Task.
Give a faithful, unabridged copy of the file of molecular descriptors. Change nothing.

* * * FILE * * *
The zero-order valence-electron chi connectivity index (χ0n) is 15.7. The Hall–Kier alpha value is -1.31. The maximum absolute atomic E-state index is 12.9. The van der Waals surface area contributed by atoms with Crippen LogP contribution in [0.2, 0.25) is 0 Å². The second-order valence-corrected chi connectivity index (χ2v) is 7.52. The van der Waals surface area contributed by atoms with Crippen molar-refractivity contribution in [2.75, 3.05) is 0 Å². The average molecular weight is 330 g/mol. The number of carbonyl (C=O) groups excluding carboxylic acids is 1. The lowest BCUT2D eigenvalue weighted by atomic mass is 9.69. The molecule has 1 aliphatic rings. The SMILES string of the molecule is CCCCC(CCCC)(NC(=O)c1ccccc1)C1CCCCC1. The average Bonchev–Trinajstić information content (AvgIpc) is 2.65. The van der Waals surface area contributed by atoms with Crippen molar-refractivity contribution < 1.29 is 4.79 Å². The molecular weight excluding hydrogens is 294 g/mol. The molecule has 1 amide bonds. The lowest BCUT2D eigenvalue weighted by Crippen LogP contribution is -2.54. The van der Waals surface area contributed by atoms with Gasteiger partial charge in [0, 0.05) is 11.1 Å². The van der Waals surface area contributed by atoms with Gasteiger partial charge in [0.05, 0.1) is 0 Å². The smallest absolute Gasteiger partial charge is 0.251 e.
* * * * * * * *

The zero-order valence-electron chi connectivity index (χ0n) is 15.7. The Hall–Kier alpha value is -1.31. The maximum absolute atomic E-state index is 12.9. The van der Waals surface area contributed by atoms with Crippen LogP contribution in [0.2, 0.25) is 0 Å². The second-order valence-corrected chi connectivity index (χ2v) is 7.52. The van der Waals surface area contributed by atoms with Crippen molar-refractivity contribution in [2.75, 3.05) is 0 Å². The average molecular weight is 330 g/mol. The number of carbonyl (C=O) groups excluding carboxylic acids is 1. The lowest BCUT2D eigenvalue weighted by atomic mass is 9.69. The molecule has 1 aliphatic rings. The SMILES string of the molecule is CCCCC(CCCC)(NC(=O)c1ccccc1)C1CCCCC1. The average Bonchev–Trinajstić information content (AvgIpc) is 2.65. The van der Waals surface area contributed by atoms with Crippen molar-refractivity contribution < 1.29 is 4.79 Å². The molecular weight excluding hydrogens is 294 g/mol. The molecule has 1 amide bonds. The lowest BCUT2D eigenvalue weighted by Crippen LogP contribution is -2.54. The van der Waals surface area contributed by atoms with Gasteiger partial charge in [0, 0.05) is 11.1 Å². The van der Waals surface area contributed by atoms with Gasteiger partial charge in [0.05, 0.1) is 0 Å². The smallest absolute Gasteiger partial charge is 0.251 e.